Following the tragic news of Sarah Everard, there has been a wave of women taking to social media to voice their concerns and share tips on how to keep safe while out alone. One of the posts currently circulating on Instagram relates to an iPhone hack that alerts emergency services and contacts if you’re ever in danger. This hack will emit a loud siren if the lock button is pressed 5 times, while simultaneously sharing your location with your contacts and the authorities.
This tip, however, has sparked some questions as to its legitimacy. It has also driven general curiosity on other apps that may be useful for women who find themselves in dangerous/hostile situations.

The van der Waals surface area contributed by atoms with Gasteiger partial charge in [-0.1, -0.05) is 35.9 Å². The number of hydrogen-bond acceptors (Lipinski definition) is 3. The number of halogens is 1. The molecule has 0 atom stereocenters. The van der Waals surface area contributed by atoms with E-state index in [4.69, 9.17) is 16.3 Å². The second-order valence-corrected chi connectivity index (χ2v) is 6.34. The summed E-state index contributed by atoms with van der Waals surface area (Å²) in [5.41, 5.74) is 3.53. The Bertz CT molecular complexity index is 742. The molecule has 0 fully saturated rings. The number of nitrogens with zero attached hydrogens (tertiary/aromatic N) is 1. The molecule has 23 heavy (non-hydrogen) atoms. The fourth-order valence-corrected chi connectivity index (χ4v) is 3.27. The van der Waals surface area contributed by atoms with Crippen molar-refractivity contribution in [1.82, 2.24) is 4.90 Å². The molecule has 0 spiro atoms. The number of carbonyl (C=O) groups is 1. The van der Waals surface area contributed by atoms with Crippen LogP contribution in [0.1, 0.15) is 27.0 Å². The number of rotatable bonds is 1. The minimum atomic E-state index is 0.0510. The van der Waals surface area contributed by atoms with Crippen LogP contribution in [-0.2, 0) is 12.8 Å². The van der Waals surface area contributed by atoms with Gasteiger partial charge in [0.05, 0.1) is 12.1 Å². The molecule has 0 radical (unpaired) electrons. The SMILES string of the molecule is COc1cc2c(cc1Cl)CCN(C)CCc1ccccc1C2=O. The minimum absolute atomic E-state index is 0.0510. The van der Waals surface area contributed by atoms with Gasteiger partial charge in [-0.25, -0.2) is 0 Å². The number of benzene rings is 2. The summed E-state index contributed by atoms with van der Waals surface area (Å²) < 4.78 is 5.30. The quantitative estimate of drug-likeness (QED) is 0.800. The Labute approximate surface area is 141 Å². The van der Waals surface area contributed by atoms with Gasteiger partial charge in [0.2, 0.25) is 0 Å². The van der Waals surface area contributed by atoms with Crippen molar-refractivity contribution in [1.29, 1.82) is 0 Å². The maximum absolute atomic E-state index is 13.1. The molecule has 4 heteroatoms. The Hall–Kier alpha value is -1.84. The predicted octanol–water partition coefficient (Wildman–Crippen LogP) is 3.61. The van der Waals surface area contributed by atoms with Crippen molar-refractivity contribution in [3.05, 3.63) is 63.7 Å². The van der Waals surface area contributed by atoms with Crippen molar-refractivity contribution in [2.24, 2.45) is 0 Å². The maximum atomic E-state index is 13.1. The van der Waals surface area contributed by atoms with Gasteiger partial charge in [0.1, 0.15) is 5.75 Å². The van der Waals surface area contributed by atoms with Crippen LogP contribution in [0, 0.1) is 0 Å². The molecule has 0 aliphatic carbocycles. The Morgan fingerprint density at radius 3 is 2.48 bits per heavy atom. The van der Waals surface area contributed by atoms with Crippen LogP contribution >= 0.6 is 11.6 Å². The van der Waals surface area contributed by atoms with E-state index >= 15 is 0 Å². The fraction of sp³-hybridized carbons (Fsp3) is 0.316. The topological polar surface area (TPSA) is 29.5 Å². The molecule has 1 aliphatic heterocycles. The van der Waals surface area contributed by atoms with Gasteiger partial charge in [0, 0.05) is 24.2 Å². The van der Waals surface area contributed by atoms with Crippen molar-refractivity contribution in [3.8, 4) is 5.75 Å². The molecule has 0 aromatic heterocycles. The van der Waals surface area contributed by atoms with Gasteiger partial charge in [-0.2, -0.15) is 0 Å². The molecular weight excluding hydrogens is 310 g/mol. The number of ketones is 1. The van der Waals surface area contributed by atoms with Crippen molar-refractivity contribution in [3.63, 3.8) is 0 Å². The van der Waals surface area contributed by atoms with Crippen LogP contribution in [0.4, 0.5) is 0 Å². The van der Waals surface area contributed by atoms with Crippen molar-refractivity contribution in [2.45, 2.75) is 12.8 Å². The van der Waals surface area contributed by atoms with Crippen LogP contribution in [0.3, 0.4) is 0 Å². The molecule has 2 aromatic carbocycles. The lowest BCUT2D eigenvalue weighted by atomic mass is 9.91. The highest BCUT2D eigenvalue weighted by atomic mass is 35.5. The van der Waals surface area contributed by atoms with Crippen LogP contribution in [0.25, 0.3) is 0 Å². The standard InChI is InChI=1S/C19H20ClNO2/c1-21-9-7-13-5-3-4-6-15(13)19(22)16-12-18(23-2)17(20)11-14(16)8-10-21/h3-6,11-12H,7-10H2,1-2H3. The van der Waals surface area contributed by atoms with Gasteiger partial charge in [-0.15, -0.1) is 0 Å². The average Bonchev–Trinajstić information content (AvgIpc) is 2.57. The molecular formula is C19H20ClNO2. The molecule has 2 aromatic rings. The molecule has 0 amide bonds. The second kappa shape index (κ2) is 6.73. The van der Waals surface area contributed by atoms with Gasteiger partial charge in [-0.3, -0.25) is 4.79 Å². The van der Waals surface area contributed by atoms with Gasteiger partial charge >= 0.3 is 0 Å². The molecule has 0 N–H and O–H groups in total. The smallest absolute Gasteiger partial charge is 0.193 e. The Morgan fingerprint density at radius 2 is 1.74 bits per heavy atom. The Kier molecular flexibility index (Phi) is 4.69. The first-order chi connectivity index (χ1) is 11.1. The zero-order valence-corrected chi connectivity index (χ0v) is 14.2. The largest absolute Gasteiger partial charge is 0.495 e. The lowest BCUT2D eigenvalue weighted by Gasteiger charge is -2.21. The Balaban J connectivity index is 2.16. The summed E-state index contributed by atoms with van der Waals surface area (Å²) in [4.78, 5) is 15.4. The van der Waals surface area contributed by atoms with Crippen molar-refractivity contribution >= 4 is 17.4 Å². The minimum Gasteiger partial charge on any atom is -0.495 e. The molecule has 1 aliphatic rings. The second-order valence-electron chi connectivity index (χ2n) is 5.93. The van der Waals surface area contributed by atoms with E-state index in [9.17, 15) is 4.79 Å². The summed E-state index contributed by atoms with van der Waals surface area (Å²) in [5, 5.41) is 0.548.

<p>The Emergency Services hack shared in response to Sarah Everard’s tragic disappearance</p> <p>is legitimate: Apple outlines how to trigger an Emergency SOS and alarm on multiple versions of the iOS operating system on their support website:</p> <p><a href=\"https://support.apple.com/en-ca/HT208076\" data-saferedirecturl=\"https://www.google.com/url?q=https://support.apple.com/en-ca/HT208076&source=gmail&ust=1615898676377000&usg=AFQjCNGetztA-Kawbk3zYARqUnvRhNVjDg\">https://support.apple.com/en-ca/HT208076</a></p> <p>For those with Apple Watches, the same functionality can be triggered directly from the watch.</p> <p> </p> <p>For Android users, an Emergency feature exists but is slightly different than</p> <p>its iOS counterpart and its setup and shortcuts can depend on the kind of device a user has, as well as the version of Android the device is running. The feature can be set-up on a user’s device by searching the Settings menu for ‘Emergency’. </p> <p> </p> <p>A number of third-party applications also incorporate live tracking or emergency</p> <p>SOS features. Some fitness apps have a safety feature wherein the user can share a live broadcast of their location with trusted contacts. Strava’s, “Beacon” feature is one such example. “Find My Friends” is an iOS-only application that allows users to share</p> <p>their locations with specific contacts.</p> <p> </p> <p>Victims of domestic abuse are susceptible to spying applications, known as “Stalkerware”,</p> <p>that can share their location data, text or third party messaging communications and other sensitive details with their aggressor. These applications can capture private information from a mobile device and share it to a specified web or email account. They are unfortunately prevalent in domestic abuse cases and are readily available on the internet, often advertised as “Child / Family Safety” applications.</p> <p> </p> <p>If you have left your abuser, or are currently a victim of domestic abuse, avoid leaving your device unattended, ensure that its passcode is not shared with others, and regularly monitor your device for applications you don’t recognize. Some “Stalkerware” applications can hide their icons, making it more difficult to find and remove them.</p> <p> </p> <p>Third-party AntiVirus applications for mobile devices can locate malicious applications – even those who have attempted to hide themselves in the device – and notify the user. You can also regularly review the permissions settings under your device “Settings” to see which applications have been granted (or requested) access to particular features of your device, like the Camera or Audio Recording. The Coalition Against \"Stalkerware\" has a number of useful resources and indicators of potential stalkerware outlined on their website, <a href=\"https://stopstalkerware.org/get-help/\" data-saferedirecturl=\"https://www.google.com/url?q=https://stopstalkerware.org/get-help/&source=gmail&ust=1615898676377000&usg=AFQjCNGbupNSHlT60DFcl3yKbNBD1-x2QA\">https://stopstalkerware.org/get-help/</a>”</p> <p> </p>